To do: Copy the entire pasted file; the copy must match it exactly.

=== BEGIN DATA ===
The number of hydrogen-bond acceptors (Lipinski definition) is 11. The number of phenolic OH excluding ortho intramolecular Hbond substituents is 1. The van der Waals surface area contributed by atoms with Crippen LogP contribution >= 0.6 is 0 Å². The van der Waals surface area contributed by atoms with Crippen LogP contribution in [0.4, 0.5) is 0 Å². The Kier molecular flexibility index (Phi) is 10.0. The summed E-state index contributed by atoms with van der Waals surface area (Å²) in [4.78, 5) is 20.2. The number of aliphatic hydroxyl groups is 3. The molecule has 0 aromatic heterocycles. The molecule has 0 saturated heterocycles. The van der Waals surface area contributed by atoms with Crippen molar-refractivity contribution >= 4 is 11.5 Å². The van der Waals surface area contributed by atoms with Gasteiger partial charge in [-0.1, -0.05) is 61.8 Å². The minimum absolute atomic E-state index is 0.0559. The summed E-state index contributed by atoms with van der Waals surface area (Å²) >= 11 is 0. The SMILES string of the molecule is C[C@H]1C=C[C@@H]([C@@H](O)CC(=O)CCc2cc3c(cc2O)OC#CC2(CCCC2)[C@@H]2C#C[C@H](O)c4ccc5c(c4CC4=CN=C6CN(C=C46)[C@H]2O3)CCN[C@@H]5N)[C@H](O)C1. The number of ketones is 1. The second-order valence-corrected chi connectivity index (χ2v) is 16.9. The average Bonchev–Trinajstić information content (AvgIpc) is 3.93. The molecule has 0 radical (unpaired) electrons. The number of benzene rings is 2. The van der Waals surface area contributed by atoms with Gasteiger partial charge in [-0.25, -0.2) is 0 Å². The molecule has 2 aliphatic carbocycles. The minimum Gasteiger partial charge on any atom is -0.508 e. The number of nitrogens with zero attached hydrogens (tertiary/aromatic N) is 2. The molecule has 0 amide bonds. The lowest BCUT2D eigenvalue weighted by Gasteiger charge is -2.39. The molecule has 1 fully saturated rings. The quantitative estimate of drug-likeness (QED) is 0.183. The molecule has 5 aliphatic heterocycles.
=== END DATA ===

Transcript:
The number of hydrogen-bond acceptors (Lipinski definition) is 11. The number of phenolic OH excluding ortho intramolecular Hbond substituents is 1. The van der Waals surface area contributed by atoms with Crippen LogP contribution >= 0.6 is 0 Å². The van der Waals surface area contributed by atoms with Crippen LogP contribution in [0.4, 0.5) is 0 Å². The Kier molecular flexibility index (Phi) is 10.0. The summed E-state index contributed by atoms with van der Waals surface area (Å²) in [4.78, 5) is 20.2. The number of aliphatic hydroxyl groups is 3. The molecule has 0 aromatic heterocycles. The molecule has 0 saturated heterocycles. The van der Waals surface area contributed by atoms with Crippen molar-refractivity contribution >= 4 is 11.5 Å². The van der Waals surface area contributed by atoms with Gasteiger partial charge in [-0.1, -0.05) is 61.8 Å². The minimum absolute atomic E-state index is 0.0559. The summed E-state index contributed by atoms with van der Waals surface area (Å²) >= 11 is 0. The SMILES string of the molecule is C[C@H]1C=C[C@@H]([C@@H](O)CC(=O)CCc2cc3c(cc2O)OC#CC2(CCCC2)[C@@H]2C#C[C@H](O)c4ccc5c(c4CC4=CN=C6CN(C=C46)[C@H]2O3)CCN[C@@H]5N)[C@H](O)C1. The number of ketones is 1. The second-order valence-corrected chi connectivity index (χ2v) is 16.9. The average Bonchev–Trinajstić information content (AvgIpc) is 3.93. The molecule has 0 radical (unpaired) electrons. The number of benzene rings is 2. The van der Waals surface area contributed by atoms with Gasteiger partial charge in [-0.25, -0.2) is 0 Å². The molecule has 2 aliphatic carbocycles. The minimum Gasteiger partial charge on any atom is -0.508 e. The number of nitrogens with zero attached hydrogens (tertiary/aromatic N) is 2. The molecule has 0 amide bonds. The lowest BCUT2D eigenvalue weighted by Gasteiger charge is -2.39. The molecule has 1 fully saturated rings. The quantitative estimate of drug-likeness (QED) is 0.183. The molecule has 5 aliphatic heterocycles.